Financial technology development: Implications for traditional banks in Africa

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The speed of financial technology (Fintech) adoption in delivering financial services has raised concerns among researchers on the future of traditional banks, especially as authors believe that Fintech comes with both prospects and problems. This study therefore aims to examine the growth, measurements, and the impact of Fintech on traditional banks in a panel of sixteen African countries for the period 1800–2020. These periods were divided into three phases: the analogue (1800–1967), the digital (1967–2008), and the modern phases (2008–2020). The autoregressive distributed lag (ARDL) and descriptive analyses methods were used to investigate the study’s objectives. It found that the analogue era witnessed the birth of Fintech ideas, while the digital era witnessed structural changes within the financial system. Results from the pooled mean group ARDL estimation technique based on the third/modern era reveal that, on average, a unit increase in Fintech adoption significantly reduces bank profitability (ROA) by 12.6%. Hence, although early Fintech adoption poses no threat to bank profitability; however, beyond certain threshold, its continuous adoption reduces profitability. Again, the speed of adjustment at 90.9% per annum is an indication that short-run Fintech disruptive impact/disequilibrium is corrected within one year and one month. The Principal Component Analysis used to generate Fintech index shows that African Fintech’s operation is more susceptible to changes in mobile banking. The study concludes that too much Fintech adoption is unhealthy for traditional banks in Africa and therefore it recommends that Fintech should collaborate with banks to correct for its disruptive impacts.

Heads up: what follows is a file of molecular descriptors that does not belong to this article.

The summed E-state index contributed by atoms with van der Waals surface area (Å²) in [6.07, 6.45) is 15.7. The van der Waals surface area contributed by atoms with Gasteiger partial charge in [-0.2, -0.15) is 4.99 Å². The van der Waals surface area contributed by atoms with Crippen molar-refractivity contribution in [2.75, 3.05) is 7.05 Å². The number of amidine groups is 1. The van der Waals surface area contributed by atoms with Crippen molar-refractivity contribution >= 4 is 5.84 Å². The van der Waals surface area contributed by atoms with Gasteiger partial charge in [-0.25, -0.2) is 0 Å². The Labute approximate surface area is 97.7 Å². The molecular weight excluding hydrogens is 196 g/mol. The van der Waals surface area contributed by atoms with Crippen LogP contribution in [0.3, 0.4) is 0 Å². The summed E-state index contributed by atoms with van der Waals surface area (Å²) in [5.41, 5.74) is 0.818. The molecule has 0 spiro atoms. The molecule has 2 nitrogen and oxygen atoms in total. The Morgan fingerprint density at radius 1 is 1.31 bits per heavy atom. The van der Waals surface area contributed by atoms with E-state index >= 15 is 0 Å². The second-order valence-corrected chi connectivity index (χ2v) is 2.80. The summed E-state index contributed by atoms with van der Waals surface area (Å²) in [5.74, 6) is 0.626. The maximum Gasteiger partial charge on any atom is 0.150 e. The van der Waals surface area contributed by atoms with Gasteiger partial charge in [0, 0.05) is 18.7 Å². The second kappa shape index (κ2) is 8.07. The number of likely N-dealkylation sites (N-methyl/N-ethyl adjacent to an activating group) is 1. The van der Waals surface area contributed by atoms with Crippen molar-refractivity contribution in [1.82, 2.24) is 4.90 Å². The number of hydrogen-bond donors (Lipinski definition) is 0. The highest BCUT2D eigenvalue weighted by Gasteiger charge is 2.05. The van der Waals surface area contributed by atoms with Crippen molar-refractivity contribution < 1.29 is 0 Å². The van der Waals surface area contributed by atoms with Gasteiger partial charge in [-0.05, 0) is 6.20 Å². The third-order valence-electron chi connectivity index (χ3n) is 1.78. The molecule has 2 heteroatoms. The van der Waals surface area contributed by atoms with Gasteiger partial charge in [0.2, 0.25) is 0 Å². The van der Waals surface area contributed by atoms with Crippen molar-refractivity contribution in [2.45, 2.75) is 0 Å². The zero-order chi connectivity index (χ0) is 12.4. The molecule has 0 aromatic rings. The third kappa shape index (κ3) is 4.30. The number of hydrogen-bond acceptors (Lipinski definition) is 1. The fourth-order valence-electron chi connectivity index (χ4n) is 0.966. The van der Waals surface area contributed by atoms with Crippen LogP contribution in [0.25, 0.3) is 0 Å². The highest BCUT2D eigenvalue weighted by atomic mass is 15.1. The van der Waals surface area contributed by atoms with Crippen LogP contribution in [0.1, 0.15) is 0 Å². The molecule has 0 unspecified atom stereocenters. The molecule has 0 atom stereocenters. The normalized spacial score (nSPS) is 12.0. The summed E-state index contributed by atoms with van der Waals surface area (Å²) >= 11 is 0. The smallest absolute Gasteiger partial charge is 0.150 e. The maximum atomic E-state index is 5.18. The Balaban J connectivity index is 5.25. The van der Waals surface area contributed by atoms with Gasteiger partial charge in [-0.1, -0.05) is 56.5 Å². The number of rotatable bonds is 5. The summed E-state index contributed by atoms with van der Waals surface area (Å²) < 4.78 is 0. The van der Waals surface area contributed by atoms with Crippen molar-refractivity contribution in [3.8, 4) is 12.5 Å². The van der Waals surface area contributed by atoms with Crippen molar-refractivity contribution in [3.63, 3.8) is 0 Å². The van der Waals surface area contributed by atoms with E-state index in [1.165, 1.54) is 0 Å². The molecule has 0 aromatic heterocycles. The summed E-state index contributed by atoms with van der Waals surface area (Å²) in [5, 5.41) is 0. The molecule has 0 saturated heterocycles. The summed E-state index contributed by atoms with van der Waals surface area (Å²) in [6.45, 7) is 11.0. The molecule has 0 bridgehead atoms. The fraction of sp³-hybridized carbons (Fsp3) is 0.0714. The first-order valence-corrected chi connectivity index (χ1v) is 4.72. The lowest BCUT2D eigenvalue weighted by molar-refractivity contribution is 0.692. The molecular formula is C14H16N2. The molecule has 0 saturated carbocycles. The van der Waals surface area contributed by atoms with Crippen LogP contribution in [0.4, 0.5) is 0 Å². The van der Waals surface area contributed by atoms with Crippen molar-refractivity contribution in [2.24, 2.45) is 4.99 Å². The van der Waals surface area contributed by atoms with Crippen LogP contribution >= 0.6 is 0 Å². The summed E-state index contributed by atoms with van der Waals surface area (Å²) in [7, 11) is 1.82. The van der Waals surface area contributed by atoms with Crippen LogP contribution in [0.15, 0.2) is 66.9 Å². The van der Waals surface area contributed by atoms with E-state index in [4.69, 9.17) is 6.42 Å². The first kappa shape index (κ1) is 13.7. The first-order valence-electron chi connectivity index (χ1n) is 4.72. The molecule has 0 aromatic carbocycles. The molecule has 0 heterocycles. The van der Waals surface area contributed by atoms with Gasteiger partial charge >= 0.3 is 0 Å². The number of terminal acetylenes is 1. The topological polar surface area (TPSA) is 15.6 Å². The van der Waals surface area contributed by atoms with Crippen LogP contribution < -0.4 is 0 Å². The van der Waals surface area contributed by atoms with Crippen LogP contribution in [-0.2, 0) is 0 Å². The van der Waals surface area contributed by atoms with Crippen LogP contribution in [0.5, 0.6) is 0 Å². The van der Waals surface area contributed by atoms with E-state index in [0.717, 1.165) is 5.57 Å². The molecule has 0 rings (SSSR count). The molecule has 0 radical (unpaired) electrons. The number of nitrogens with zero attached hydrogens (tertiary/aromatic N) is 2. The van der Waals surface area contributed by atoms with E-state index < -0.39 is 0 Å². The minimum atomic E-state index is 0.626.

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    • Table 1. A Fintech Index generated with the Principal Component Analysis
    • Table 2. Unit root test results
    • Table 3. ARDL model estimators of PMG and MG results
    • Funding acquisition
      Daniel Meyer
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      Daniel Meyer
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      Daniel Meyer
    • Conceptualization
      Tochukwu Timothy Okoli
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    • Formal Analysis
      Tochukwu Timothy Okoli
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      Tochukwu Timothy Okoli
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      Tochukwu Timothy Okoli
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    • Writing – original draft
      Tochukwu Timothy Okoli